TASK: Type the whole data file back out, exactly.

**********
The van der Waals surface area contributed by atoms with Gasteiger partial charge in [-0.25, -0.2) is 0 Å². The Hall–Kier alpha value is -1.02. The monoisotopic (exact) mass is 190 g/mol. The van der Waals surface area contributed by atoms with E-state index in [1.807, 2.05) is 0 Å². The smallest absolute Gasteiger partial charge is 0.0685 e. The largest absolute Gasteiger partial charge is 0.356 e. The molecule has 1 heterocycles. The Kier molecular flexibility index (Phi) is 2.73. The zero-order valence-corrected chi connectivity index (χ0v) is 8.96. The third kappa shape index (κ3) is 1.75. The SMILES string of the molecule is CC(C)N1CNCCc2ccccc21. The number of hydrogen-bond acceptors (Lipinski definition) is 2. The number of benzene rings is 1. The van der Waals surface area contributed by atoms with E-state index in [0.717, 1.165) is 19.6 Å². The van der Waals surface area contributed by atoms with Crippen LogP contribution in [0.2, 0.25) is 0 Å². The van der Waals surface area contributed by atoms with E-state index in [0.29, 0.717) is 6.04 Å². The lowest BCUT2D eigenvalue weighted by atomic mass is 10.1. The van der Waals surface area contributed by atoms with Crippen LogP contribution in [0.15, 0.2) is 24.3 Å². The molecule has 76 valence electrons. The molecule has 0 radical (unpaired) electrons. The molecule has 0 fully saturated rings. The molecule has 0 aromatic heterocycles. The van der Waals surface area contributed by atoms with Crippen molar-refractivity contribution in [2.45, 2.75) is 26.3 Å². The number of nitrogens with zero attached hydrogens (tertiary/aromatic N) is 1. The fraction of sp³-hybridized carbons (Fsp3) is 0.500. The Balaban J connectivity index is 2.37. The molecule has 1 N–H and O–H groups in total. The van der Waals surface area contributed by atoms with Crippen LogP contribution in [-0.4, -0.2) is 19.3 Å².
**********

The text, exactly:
The van der Waals surface area contributed by atoms with Gasteiger partial charge in [-0.25, -0.2) is 0 Å². The Hall–Kier alpha value is -1.02. The monoisotopic (exact) mass is 190 g/mol. The van der Waals surface area contributed by atoms with E-state index in [1.807, 2.05) is 0 Å². The smallest absolute Gasteiger partial charge is 0.0685 e. The largest absolute Gasteiger partial charge is 0.356 e. The molecule has 1 heterocycles. The Kier molecular flexibility index (Phi) is 2.73. The zero-order valence-corrected chi connectivity index (χ0v) is 8.96. The third kappa shape index (κ3) is 1.75. The SMILES string of the molecule is CC(C)N1CNCCc2ccccc21. The number of hydrogen-bond acceptors (Lipinski definition) is 2. The number of benzene rings is 1. The van der Waals surface area contributed by atoms with E-state index in [0.717, 1.165) is 19.6 Å². The van der Waals surface area contributed by atoms with Crippen LogP contribution in [0.2, 0.25) is 0 Å². The van der Waals surface area contributed by atoms with E-state index in [0.29, 0.717) is 6.04 Å². The lowest BCUT2D eigenvalue weighted by atomic mass is 10.1. The van der Waals surface area contributed by atoms with Crippen LogP contribution in [0.15, 0.2) is 24.3 Å². The molecule has 76 valence electrons. The molecule has 0 radical (unpaired) electrons. The molecule has 0 fully saturated rings. The molecule has 0 aromatic heterocycles. The van der Waals surface area contributed by atoms with Crippen molar-refractivity contribution in [2.45, 2.75) is 26.3 Å². The number of nitrogens with zero attached hydrogens (tertiary/aromatic N) is 1. The fraction of sp³-hybridized carbons (Fsp3) is 0.500. The Balaban J connectivity index is 2.37. The molecule has 1 N–H and O–H groups in total. The van der Waals surface area contributed by atoms with Crippen LogP contribution in [-0.4, -0.2) is 19.3 Å².